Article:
Skip to main content


Native Northwest plants.

From ferns to flowers, we know native plants. Native plants are a big part of native animal habitat, and we work constantly to keep Northwest Trek a haven for local flora. Take a Free-Roaming Area tour and gaze at our Douglas firs. Wander the trails to find wood sorrel or Pacific starflower.

Native Plants at Northwest Trek

Great camas flower

GREAT CAMAS (Camassia leichtlinii)

This beautiful native plant has blue, purple or white petals. A perennial, it does well in sun and some shade. The Greater Camas flowers in mid to late spring, can grow around 48″ tall and is found on the west side of the Cascades in moist areas such as wetlands or meadows.



RED COLUMBINE (Aquilegia formosa)Western columbine

This native plant has bright red with yellow flowers. It is a perennial that grows in shaded and moist meadows and forests. The Red Columbine blooms throughout spring and summer and grows up to 48″ tall. When in bloom, it attracts butterflies and hummingbirds. The seeds are eaten by sparrows, juncos, and finches.


Large-leaved avens flower


LARGE-LEAVED AVENS (Geum macrophyllum)

This native plant has yellow flowers. It is a perennial that grows in woods, meadows and moist areas. Large-Leaved Avens bloom throughout the spring and summer and can grow up to 3 feet tall.



Douglas iris flowerDOUGLAS IRIS (Iris douglasiana)

This purple-flowered perennial grows in grassy areas, in meadows, and on the coast. Douglas Iris blooms late spring and can grow up to 3 feet tall. It is not normally found more than 2 miles from the coast.




Honeysuckle flower

ORANGE HONEYSUCKLE (Lonicera ciliosa)

This native plant has orange, trumpet-shaped flowers. It is a woody vine that grows in forested areas. Orange Honeysuckle blooms in early summer and can grow up to 18 feet tall.




Cordyalis flower

SCOULER’S CORYDALIS (Corydalis scouleri)

This native plant has pink, rose, or two-colored flowers. It is a perennial that grows by rivers and forested areas. Scouler’s Corydalis blooms late spring and can grow up to 50″ tall.



Pacific Starflower

PACIFIC STARFLOWER (Trientalis latifolia)

This native plant has star-shaped white flowers. It is a perennial that grows in shady wooded areas. The Pacific Starflower blooms in early summer and can grow around 8″ tall.



Lupin flower

LARGE-LEAVED LUPIN (Lupinus plyphyllus)

This large native plant has flowers shaped like a pea flower. Primary color is a bluish-purple, occasionally can be all white. The seeds are food for native birds and other small mammals. Silvery blue butterflies use the flowers. Can tolerate some partial shade if wet conditions can be avoided.



Douglas aster

DOUGLAS ASTER (Aster subspicatus)

This perennial native wildflower has branched stems and purple star-like flower heads. Douglas Aster does well in full sun and moist conditions and attracts a variety of butterflies.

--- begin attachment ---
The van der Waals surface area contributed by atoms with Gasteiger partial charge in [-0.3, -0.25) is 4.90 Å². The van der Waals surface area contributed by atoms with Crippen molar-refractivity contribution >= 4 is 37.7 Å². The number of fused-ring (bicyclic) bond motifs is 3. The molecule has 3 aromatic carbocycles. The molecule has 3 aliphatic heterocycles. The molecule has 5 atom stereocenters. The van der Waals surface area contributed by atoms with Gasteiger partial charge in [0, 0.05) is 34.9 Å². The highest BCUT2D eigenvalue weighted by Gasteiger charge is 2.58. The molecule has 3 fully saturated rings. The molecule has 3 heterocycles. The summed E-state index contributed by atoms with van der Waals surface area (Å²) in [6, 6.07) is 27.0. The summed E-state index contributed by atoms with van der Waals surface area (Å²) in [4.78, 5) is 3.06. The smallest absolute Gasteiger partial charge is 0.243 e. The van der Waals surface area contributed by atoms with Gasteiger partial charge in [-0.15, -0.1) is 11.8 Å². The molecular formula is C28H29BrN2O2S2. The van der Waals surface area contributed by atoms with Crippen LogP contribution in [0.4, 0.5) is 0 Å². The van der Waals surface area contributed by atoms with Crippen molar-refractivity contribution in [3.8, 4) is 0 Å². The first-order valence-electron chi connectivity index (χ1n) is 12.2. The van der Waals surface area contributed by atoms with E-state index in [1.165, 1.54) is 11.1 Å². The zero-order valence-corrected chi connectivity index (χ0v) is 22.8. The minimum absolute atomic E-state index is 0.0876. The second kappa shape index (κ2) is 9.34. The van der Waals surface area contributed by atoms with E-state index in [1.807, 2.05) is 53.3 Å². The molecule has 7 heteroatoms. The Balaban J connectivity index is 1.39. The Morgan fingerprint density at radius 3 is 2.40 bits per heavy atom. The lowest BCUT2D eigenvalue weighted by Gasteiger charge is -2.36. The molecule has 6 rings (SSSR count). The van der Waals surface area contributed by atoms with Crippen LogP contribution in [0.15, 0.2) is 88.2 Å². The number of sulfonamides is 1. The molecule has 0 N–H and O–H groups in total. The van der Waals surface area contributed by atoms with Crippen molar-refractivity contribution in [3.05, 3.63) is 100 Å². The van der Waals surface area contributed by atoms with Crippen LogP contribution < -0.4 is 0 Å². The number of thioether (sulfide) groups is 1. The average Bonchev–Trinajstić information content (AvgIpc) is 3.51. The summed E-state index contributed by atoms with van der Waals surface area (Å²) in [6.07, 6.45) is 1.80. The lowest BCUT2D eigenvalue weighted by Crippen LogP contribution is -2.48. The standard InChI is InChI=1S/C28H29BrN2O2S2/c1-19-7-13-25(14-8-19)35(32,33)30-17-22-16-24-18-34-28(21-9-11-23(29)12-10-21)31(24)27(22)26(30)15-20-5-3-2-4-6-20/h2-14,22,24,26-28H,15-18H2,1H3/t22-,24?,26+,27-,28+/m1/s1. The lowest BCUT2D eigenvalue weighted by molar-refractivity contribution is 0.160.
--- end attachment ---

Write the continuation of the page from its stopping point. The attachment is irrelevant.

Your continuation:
False Solomon's seal flower

FALSE SOLOMON’S SEAL (Maianthemum racemosum)

This native plant has clusters of small white flowers. It grows in moist woods and flowers in mid spring. Its berries are green with brown mottling at first and turn bright red as they age.



Monkey flower

COMMON MONKEY FLOWER (Mimulus guttatus)

This native plant has clusters of yellow flowers and oval leaves with pointed tips. It grows in wet environments throughout the Northwest and can grow up to 36″ tall. It flowers all summer long.



Wood sorrel plant

WOOD SORREL (Oxalis oregana)

This native plant has heart-shaped leaflets that are green on top and often maroon underneath. Its flowers are white or pink, with lance-shaped petals and pinkish-red veins. It is found in redwood or Douglas fir forests at low elevations and can grow up to 8″ tall.



Stinging nettle

STINGING NETTLE (Urtica dioica)

This native perennial grows in moist deep soils in meadows, forests, and shrubby places. It has small greenish flowers and can grow up to 9 feet tall. Stinging Nettle can cause a painful rash if touched.




BEARGRASS (Xerophyllum tenax)

This native plant forms a tall evergreen grass-like clump of touch leaves topped by a large dense cluster of tiny, white fragrant flowers. Flowers irregularly every few years. Bears eat the fleshy leaf bases in springtime. Beargrass tolerates a wide-range of soils including clay, peaty and well-drained areas.


Coast penstemon flower


COAST PENSTEMON (Penstemon serrulatus)

This perennial native plant has large purple tubular flowers. It grows in moist meadows, along streams, and in rocky areas. It acts as a soil stabilizer and attracts wildlife like bumblebees, night-flying moths, and many types of butterflies.

Make a Douglas Fir sorbet

Watch our horticulturalist Jake Pool make a sorbet from Douglas fir tips!

More to explore

Foraging Resources:

‘Northwest Foraging: The Classic Guide to Edible Plants of the Pacific Northwest’ by Doug Benoliel
‘Edible Wild Plants: Wild Foods from Dirt to Plate’ by John Kallas
‘Mushrooms of the Pacific Northwest’ by Trudell and Ammirati
‘Nature’s Garden: A Guide to Identifying, Harvesting, and Preparing Edible Wild Plants’ by Samuel Thayer
Langdon Cook’s blog
Northern Bushcraft

PNW native plant guides:

‘Plants Of The Pacific Northwest Coast: Washington, Oregon, British Columbia & Alaska’ by Jim Pojar
‘Gardening with Native Plants of the Pacific Northwest’ by Arthur R. Kruckeberg
Washington Native Plant Society

Pollinator information:

The Xerces Society

Rain garden Information:

Puget Sound Rain Gardens